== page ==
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Guest Post by Peter Bartram
author of Colin Crampton series

So, there’s this guy Euphiletos who’s up on a charge because he’s killed a bloke called Eratosthenes. (None of your simple names like Tom or Dick in ancient Greece, but let’s call them Euphie and Eratie.)

   Euphie’s beef was that Eratie was having it away with his wife. Euphie knows the only way he can get off the charge is if he makes the killing seem like a bit of giggle. If everyone is laughing, they’ll let him go.

   So Euphie spins a tale that puts a smile on his accusers’ face. He explains how Eratie first got the hots for his wife at his mother-in-law’s funeral. She was even making a bloody nuisance of herself while lying in her coffin.

   Euphie decides a bit of self-deprecation is the order of the day. He makes himself look like a bumbling old cuckold. It’ll take a bit of living down, but infinitely better than being dead. He gets everyone chuckling about how a slave girl helped Eratie and his wife get it together under his very nose.

   Everyone’s beside themselves as he describes how practically the whole street knew about the affair, apart from himself. They’re falling off their chairs as he tells how an old woman he’d never met before tipped him the wink about the affair. And in the end Euphiletos talks himself out of trouble.

   So what were they all laughing at? Murder isn’t supposed to be funny.

   The ancient Greek story shows that, in books at least, there’s nothing new when it comes to people having a good laugh about murder. But that doesn’t necessarily make the job of writing comic crime mysteries any easier, as I discovered when I started the Crampton of the Chronicle series. For a start, a comic crime mystery is going to fall very firmly as the cosy end of the spectrum. No dark gritty Scandi noir here, thank you very much.

   The humour comes from three main sources – the characters, the locations, and the plot.

   The characters have to be that little bit larger life – but not so cartoon-like that they seem unreal. My main character is Colin Crampton, a crime reporter on an evening newspaper in 1960s Brighton. In the tradition of hard-boiled crime fiction, Colin is a wisecracking protagonist. (In fact, one critic described my combination of character and plot as “soft boiled”. I think it was intended as a compliment!)

   In a comic crime mystery, both the good guys and the bad guys have to be partly normal, partly quirky. They have to be real people but with features that make them stand out from the crowd – like news editor Frank Figgis’ addiction to Woodbines.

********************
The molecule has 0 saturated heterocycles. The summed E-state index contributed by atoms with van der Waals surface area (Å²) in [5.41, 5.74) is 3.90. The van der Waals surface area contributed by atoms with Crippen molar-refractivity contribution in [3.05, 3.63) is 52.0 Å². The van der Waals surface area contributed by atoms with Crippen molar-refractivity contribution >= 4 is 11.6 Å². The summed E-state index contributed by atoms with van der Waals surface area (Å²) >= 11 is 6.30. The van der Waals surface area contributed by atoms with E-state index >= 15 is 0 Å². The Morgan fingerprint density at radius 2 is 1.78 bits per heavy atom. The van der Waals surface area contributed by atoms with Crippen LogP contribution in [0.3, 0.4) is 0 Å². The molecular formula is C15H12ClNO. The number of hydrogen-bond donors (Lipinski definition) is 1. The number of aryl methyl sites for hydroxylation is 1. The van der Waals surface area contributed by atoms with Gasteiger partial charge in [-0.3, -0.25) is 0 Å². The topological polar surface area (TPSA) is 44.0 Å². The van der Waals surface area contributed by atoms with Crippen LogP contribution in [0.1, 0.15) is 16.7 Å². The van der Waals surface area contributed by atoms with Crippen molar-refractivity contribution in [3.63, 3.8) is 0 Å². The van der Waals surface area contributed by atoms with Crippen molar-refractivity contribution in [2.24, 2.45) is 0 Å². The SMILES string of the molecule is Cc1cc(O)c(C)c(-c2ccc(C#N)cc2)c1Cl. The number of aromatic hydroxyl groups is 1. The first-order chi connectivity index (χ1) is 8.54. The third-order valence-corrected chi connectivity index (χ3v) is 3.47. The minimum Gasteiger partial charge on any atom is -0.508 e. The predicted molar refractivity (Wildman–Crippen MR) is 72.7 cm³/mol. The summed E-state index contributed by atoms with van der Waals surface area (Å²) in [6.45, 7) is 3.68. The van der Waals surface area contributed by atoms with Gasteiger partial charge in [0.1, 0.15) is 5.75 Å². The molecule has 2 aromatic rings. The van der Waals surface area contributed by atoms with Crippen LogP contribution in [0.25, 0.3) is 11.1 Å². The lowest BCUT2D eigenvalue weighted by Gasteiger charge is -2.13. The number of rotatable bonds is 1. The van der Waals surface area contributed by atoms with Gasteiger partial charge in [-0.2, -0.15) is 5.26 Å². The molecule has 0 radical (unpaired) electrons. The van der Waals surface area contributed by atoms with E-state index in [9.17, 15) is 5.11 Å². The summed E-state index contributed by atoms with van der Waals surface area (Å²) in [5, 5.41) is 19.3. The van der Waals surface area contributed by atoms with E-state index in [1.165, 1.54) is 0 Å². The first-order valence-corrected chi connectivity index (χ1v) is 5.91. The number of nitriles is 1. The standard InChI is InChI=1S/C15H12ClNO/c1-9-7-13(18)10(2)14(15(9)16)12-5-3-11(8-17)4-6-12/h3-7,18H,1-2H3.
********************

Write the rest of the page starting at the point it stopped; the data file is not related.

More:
Location also provides some comic opportunities, especially when Colin finds himself in a tight spot. He’s faced down the bad guys in places such as a cross-channel ferry in a storm, a ghost train, and a chicken barn. Get the location right and it’s possible to write a scene which squares the circle between the suspenseful and the humorous.

   Finally, plot. As with any crime mystery, it has to move along. But in a comic mystery, I’m constantly looking for ways in which an amusing incident can advance the story. In one of the books, a performing poodle plays a key role in how events turn out. In another, bed bugs persuade Colin to sleep elsewhere – which saves his life. Even the murder weapon can provide some comic opportunities. One victim gets bludgeoned with a coconut.

   But in the cosy tradition, a comic crime mystery doesn’t dwell for too long – or sometimes at all – on the blood and gore. You won’t find any lengthy descriptions of eviscerated corpses in the Crampton books. That’s because millions of murder mystery readers enjoy the chance to unravel a baffling mystery rather than revel in a brutal murder.

   And if they can have a laugh as well – why not?





About Peter Bartram

Peter Bartram brings years of experience as a journalist to his Crampton of the Chronicle crime series – which features crime reporter Colin Crampton in 1960s Brighton.


Peter has done most things in journalism from door-stepping for quotes to writing serious editorials. He’s interviewed cabinet ministers and crooks – at least the crooks usually answer the questions, he says.

He’s pursued stories in locations as diverse as 700 feet down a coal mine and a courtier’s chambers at Buckingham Palace. (The former is easier to get into but at least you don’t have to wear a hat with a lamp on it in the latter.)

Peter wrote 21 non-fiction books, including five ghost-written, in areas such as biography, current affairs and how-to titles, before turning to crime – and penning Headline Murder, the first novel in the Crampton series. As an appetiser for the main course, there is a selection of Crampton of the Chronicle short stories at Peter is a member of the Society of Authors and the Crime Writers’ Association.





The Mother’s Day Mystery

A Crampton of the Chronicle adventure


The mother of all murder mysteries…


There are just four days to Mother's Day and crime reporter Colin Crampton is under pressure to find a front-page story to fit the theme. Then Colin and his feisty girlfriend Shirley Goldsmith stumble across a body late at night on a lonely country road.


Colin scents a story when the cops dismiss the idea of murder. Colin and Shirley flirt with danger as they investigate the killing. They take on a crazy hippie commune, an eccentric group of church bell-ringers, and a chemistry teacher with an unusual late-night hobby.


And that's before they tangle with the mothers… Colin’s landlady has been thrown out of the Mothers’ Union. And Shirley’s mum has gone missing – in a town where a serial killer is on the prowl. Join Colin and Shirley for a madcap Mother's Day mystery in Swinging Sixties England, where the laughs are never far from the action.









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